Diogenes is a peer-reviewed academic journal that publishes papers four times a year in the field of Philosophy and the Humanities. It has been publishing since 1953, when issue No. 3, below, was published. The great cover was from famed modernist designer Alvin Lustig (1915-1955), who trained at the Art Center School of Design in Los Angeles and briefly studied with Frank Lloyd Wright. Sadly, this journal no longer hires great designers to make interesting covers, as confirmed by the website link above.
Henry Ford’s most famous quote is often used to bolster the argument that innovation cannot be focus-grouped:
If I had asked people what they wanted, they would have said faster horses.
It is certainly a wonderful quote. But unfortunately, there’s no evidence that Henry Ford actually uttered those famous words. Patrick Vlaskovits, in a great Harvard Business Review blog post — Henry Ford, Innovation, and That “Faster Horse” Quote — does the due diligence to track down the source of this quote and determine its veracity, which he was unable to do. He also offers a brilliant lesson for innovators and entrepreneurs in finding the right balance between not allowing yourself to be dictated to by the potentially unthinking masses, and ignoring your customers completely. Vlaskovits explicitly advocates “continually testing your vision against reality,” something Mr. Ford failed to do.
I heard on the radio this morning an appropriate turn of phrase in lieu of Justin Verlander’s (“The Monarch”) performance in yesterday’s Game 1 of the World Series, and it goes something like this: The are two types of ball players. Humble ones and those preparing themselves to be humbled.
In honor of our local team, the San Francisco Giants, and their amazing run to 2010, 2012, and 2014 World Series victories, I’ve put together an extensive list of Giants team nicknames, player nicknames and slang, past and present.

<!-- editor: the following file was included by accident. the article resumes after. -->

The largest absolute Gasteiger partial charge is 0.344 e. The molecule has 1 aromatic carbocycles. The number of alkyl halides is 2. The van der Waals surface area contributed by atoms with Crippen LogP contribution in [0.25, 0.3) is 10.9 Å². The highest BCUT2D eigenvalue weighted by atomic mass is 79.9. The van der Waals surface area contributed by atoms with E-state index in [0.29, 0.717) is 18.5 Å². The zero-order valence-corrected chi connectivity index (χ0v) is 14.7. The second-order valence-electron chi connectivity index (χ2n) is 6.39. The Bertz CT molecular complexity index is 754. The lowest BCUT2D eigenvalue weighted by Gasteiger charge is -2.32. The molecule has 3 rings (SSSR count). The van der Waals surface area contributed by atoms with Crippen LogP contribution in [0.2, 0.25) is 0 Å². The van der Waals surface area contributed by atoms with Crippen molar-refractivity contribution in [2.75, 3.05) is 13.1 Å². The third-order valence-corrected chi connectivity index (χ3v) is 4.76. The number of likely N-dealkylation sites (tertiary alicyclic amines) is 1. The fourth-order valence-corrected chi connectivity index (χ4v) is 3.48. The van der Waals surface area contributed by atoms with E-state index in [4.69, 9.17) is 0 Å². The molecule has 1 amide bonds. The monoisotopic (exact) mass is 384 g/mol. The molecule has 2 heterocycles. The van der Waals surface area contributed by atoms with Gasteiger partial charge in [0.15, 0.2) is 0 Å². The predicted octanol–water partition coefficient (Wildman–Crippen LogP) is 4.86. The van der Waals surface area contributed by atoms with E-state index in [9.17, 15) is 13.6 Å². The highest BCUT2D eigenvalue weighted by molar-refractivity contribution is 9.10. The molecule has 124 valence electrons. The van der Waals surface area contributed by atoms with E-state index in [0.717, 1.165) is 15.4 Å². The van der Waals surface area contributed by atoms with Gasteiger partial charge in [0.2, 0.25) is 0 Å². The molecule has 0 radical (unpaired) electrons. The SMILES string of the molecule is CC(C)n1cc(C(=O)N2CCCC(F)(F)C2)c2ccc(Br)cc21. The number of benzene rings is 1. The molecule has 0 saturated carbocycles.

The folk song collective unsconscious
Neil Young’s album, Americana features Neil Young and Crazy Horse cover versions of 11 classic Americana folk songs that many of us grew up singing: Oh Susannah, Clementine, Tom Dula, Gallows Pole, Get A Job, Travel On, High Flyin’ Bird, Jesus’ Chariot, This Land Is Your Land, Wayfarin’ Stranger, and God Save The Queen. Or, I should say, we grew up singing the sanitized versions of many of these songs, which are considerably richer and darker in their original lyrics, as Young sings them.
You might wonder why an album of Americana includes “God Save The Queen,” the national anthem of the country whose yoke the United States threw off over 200 years ago. Well, for one thing, “Americana” as an idea or regional identifier includes all of North America, not just the U.S., and as a Canadian Young grew up singing “God Save the Queen” every day in school. In the U.S., of course, our national anthem is “The Star Spangled Banner,” but prior to 1931 the national anthem of the United States was “My Country Tis of Thee,” sung to the tune of, you guessed it, “God Save The Queen.”
It is rare to encounter a published author from the relatively recent past for which almost no biographical information can be found online. I have found such a person, in the form of a philosophy scholar by the curious and intriguing name of “St. George William Joseph Stock.”
Right off the bat, so many questions. Who gets named “Saint,” or did he give himself that moniker? When was he born, and when did he die? Where did he live? Trying to suss out the life of this enigmatic “Saint George” is maddening. Maddeningly fun.